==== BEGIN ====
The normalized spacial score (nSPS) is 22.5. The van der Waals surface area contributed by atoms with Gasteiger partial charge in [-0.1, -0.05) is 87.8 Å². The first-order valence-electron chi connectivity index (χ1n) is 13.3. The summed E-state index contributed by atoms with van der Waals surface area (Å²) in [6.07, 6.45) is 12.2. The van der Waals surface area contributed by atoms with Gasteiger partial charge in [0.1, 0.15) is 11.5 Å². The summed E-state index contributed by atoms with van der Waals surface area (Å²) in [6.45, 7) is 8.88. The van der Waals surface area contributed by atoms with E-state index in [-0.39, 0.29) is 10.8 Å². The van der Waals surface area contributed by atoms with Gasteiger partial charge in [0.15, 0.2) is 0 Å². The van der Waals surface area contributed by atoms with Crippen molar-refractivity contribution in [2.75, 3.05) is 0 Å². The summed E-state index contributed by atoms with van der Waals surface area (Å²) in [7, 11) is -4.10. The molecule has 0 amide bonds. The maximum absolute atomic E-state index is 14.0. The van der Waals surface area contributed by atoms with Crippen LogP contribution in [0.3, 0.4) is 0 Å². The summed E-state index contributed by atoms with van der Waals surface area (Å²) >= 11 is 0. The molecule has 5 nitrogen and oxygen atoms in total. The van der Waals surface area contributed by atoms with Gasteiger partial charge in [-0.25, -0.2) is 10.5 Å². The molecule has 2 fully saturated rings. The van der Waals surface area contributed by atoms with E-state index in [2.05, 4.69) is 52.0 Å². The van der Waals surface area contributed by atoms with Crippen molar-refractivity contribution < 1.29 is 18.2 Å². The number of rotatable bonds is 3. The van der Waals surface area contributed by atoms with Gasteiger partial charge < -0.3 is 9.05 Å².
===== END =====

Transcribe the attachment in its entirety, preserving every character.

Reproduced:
The normalized spacial score (nSPS) is 22.5. The van der Waals surface area contributed by atoms with Gasteiger partial charge in [-0.1, -0.05) is 87.8 Å². The first-order valence-electron chi connectivity index (χ1n) is 13.3. The summed E-state index contributed by atoms with van der Waals surface area (Å²) in [6.07, 6.45) is 12.2. The van der Waals surface area contributed by atoms with Gasteiger partial charge in [0.1, 0.15) is 11.5 Å². The summed E-state index contributed by atoms with van der Waals surface area (Å²) in [6.45, 7) is 8.88. The van der Waals surface area contributed by atoms with E-state index in [-0.39, 0.29) is 10.8 Å². The van der Waals surface area contributed by atoms with Gasteiger partial charge in [0.15, 0.2) is 0 Å². The van der Waals surface area contributed by atoms with Crippen molar-refractivity contribution in [2.75, 3.05) is 0 Å². The summed E-state index contributed by atoms with van der Waals surface area (Å²) in [7, 11) is -4.10. The molecule has 0 amide bonds. The maximum absolute atomic E-state index is 14.0. The van der Waals surface area contributed by atoms with Crippen LogP contribution in [0.3, 0.4) is 0 Å². The summed E-state index contributed by atoms with van der Waals surface area (Å²) >= 11 is 0. The molecule has 5 nitrogen and oxygen atoms in total. The van der Waals surface area contributed by atoms with Gasteiger partial charge in [-0.25, -0.2) is 10.5 Å². The molecule has 2 fully saturated rings. The van der Waals surface area contributed by atoms with E-state index in [2.05, 4.69) is 52.0 Å². The van der Waals surface area contributed by atoms with Crippen molar-refractivity contribution < 1.29 is 18.2 Å². The number of rotatable bonds is 3. The van der Waals surface area contributed by atoms with Gasteiger partial charge < -0.3 is 9.05 Å².